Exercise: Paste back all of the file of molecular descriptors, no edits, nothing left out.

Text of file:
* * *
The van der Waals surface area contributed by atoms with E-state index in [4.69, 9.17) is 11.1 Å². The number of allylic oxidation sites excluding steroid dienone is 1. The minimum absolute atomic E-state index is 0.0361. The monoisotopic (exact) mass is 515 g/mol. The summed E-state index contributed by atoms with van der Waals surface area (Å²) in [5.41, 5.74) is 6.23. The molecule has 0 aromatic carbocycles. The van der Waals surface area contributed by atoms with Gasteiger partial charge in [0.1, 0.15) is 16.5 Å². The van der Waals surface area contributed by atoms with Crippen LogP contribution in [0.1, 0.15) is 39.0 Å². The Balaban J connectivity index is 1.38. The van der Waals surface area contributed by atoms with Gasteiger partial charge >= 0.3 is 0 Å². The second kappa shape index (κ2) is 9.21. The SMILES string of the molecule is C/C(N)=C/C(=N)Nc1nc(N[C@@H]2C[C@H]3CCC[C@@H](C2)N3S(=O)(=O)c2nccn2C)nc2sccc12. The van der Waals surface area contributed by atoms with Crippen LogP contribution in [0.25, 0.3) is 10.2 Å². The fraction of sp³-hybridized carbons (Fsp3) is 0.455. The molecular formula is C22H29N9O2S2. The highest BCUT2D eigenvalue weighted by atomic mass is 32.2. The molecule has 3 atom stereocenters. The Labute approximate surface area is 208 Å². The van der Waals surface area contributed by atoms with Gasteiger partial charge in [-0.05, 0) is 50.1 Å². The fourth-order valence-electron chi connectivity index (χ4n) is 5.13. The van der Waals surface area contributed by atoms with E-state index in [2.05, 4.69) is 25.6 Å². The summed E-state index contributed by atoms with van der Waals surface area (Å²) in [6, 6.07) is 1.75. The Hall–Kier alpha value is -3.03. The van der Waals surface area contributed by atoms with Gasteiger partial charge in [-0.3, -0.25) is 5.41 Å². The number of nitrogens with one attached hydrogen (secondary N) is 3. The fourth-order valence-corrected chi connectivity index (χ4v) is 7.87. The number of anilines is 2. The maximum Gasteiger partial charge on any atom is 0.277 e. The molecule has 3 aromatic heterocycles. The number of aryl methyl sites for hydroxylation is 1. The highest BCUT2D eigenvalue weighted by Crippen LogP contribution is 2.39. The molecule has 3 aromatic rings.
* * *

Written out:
The van der Waals surface area contributed by atoms with E-state index in [4.69, 9.17) is 11.1 Å². The number of allylic oxidation sites excluding steroid dienone is 1. The minimum absolute atomic E-state index is 0.0361. The monoisotopic (exact) mass is 515 g/mol. The summed E-state index contributed by atoms with van der Waals surface area (Å²) in [5.41, 5.74) is 6.23. The molecule has 0 aromatic carbocycles. The van der Waals surface area contributed by atoms with Gasteiger partial charge in [0.1, 0.15) is 16.5 Å². The van der Waals surface area contributed by atoms with Crippen LogP contribution in [0.1, 0.15) is 39.0 Å². The Balaban J connectivity index is 1.38. The van der Waals surface area contributed by atoms with Gasteiger partial charge >= 0.3 is 0 Å². The second kappa shape index (κ2) is 9.21. The SMILES string of the molecule is C/C(N)=C/C(=N)Nc1nc(N[C@@H]2C[C@H]3CCC[C@@H](C2)N3S(=O)(=O)c2nccn2C)nc2sccc12. The van der Waals surface area contributed by atoms with Crippen LogP contribution in [0.25, 0.3) is 10.2 Å². The fraction of sp³-hybridized carbons (Fsp3) is 0.455. The molecular formula is C22H29N9O2S2. The highest BCUT2D eigenvalue weighted by atomic mass is 32.2. The molecule has 3 atom stereocenters. The Labute approximate surface area is 208 Å². The van der Waals surface area contributed by atoms with Gasteiger partial charge in [-0.05, 0) is 50.1 Å². The fourth-order valence-electron chi connectivity index (χ4n) is 5.13. The van der Waals surface area contributed by atoms with E-state index in [2.05, 4.69) is 25.6 Å². The summed E-state index contributed by atoms with van der Waals surface area (Å²) in [6, 6.07) is 1.75. The Hall–Kier alpha value is -3.03. The van der Waals surface area contributed by atoms with Gasteiger partial charge in [-0.3, -0.25) is 5.41 Å². The number of nitrogens with one attached hydrogen (secondary N) is 3. The fourth-order valence-corrected chi connectivity index (χ4v) is 7.87. The number of anilines is 2. The maximum Gasteiger partial charge on any atom is 0.277 e. The molecule has 3 aromatic heterocycles. The number of aryl methyl sites for hydroxylation is 1. The highest BCUT2D eigenvalue weighted by Crippen LogP contribution is 2.39. The molecule has 3 aromatic rings.